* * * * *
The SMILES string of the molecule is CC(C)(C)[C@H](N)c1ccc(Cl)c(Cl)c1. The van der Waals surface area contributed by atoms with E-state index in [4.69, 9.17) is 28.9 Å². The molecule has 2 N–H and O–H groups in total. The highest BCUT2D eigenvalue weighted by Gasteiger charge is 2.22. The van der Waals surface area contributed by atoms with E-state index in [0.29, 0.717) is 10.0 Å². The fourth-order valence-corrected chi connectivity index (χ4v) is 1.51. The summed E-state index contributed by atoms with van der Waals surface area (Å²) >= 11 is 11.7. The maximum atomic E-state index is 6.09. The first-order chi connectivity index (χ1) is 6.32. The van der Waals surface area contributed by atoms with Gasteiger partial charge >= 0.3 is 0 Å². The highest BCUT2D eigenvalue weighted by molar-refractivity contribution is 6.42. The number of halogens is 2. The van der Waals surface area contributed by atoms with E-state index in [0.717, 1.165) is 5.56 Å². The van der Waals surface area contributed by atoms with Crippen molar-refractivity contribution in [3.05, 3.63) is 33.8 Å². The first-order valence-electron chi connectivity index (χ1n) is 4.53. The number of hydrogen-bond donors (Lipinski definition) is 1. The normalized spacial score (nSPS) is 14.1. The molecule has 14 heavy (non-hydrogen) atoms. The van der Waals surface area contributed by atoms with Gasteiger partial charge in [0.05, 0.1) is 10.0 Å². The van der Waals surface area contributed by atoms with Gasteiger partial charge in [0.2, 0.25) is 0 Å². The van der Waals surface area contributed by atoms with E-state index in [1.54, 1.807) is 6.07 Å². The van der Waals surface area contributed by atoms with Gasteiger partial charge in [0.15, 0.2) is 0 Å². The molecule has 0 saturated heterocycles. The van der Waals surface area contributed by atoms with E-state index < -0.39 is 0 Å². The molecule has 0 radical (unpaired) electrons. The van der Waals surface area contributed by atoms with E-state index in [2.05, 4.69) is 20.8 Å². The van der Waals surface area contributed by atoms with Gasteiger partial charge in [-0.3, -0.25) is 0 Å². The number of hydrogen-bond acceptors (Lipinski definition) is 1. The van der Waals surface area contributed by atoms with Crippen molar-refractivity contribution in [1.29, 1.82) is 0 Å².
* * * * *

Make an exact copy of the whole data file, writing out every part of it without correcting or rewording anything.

The SMILES string of the molecule is CC(C)(C)[C@H](N)c1ccc(Cl)c(Cl)c1. The van der Waals surface area contributed by atoms with E-state index in [4.69, 9.17) is 28.9 Å². The molecule has 2 N–H and O–H groups in total. The highest BCUT2D eigenvalue weighted by Gasteiger charge is 2.22. The van der Waals surface area contributed by atoms with E-state index in [0.29, 0.717) is 10.0 Å². The fourth-order valence-corrected chi connectivity index (χ4v) is 1.51. The summed E-state index contributed by atoms with van der Waals surface area (Å²) >= 11 is 11.7. The maximum atomic E-state index is 6.09. The first-order chi connectivity index (χ1) is 6.32. The van der Waals surface area contributed by atoms with Gasteiger partial charge >= 0.3 is 0 Å². The highest BCUT2D eigenvalue weighted by molar-refractivity contribution is 6.42. The number of halogens is 2. The van der Waals surface area contributed by atoms with E-state index in [0.717, 1.165) is 5.56 Å². The van der Waals surface area contributed by atoms with Crippen molar-refractivity contribution in [3.05, 3.63) is 33.8 Å². The first-order valence-electron chi connectivity index (χ1n) is 4.53. The number of hydrogen-bond donors (Lipinski definition) is 1. The normalized spacial score (nSPS) is 14.1. The molecule has 14 heavy (non-hydrogen) atoms. The van der Waals surface area contributed by atoms with Gasteiger partial charge in [0.05, 0.1) is 10.0 Å². The van der Waals surface area contributed by atoms with Gasteiger partial charge in [0.2, 0.25) is 0 Å². The van der Waals surface area contributed by atoms with E-state index in [1.54, 1.807) is 6.07 Å². The van der Waals surface area contributed by atoms with Gasteiger partial charge in [0.15, 0.2) is 0 Å². The molecule has 0 saturated heterocycles. The van der Waals surface area contributed by atoms with E-state index < -0.39 is 0 Å². The molecule has 0 radical (unpaired) electrons. The van der Waals surface area contributed by atoms with E-state index in [2.05, 4.69) is 20.8 Å². The van der Waals surface area contributed by atoms with Gasteiger partial charge in [-0.3, -0.25) is 0 Å². The number of hydrogen-bond acceptors (Lipinski definition) is 1. The van der Waals surface area contributed by atoms with Crippen molar-refractivity contribution in [1.29, 1.82) is 0 Å².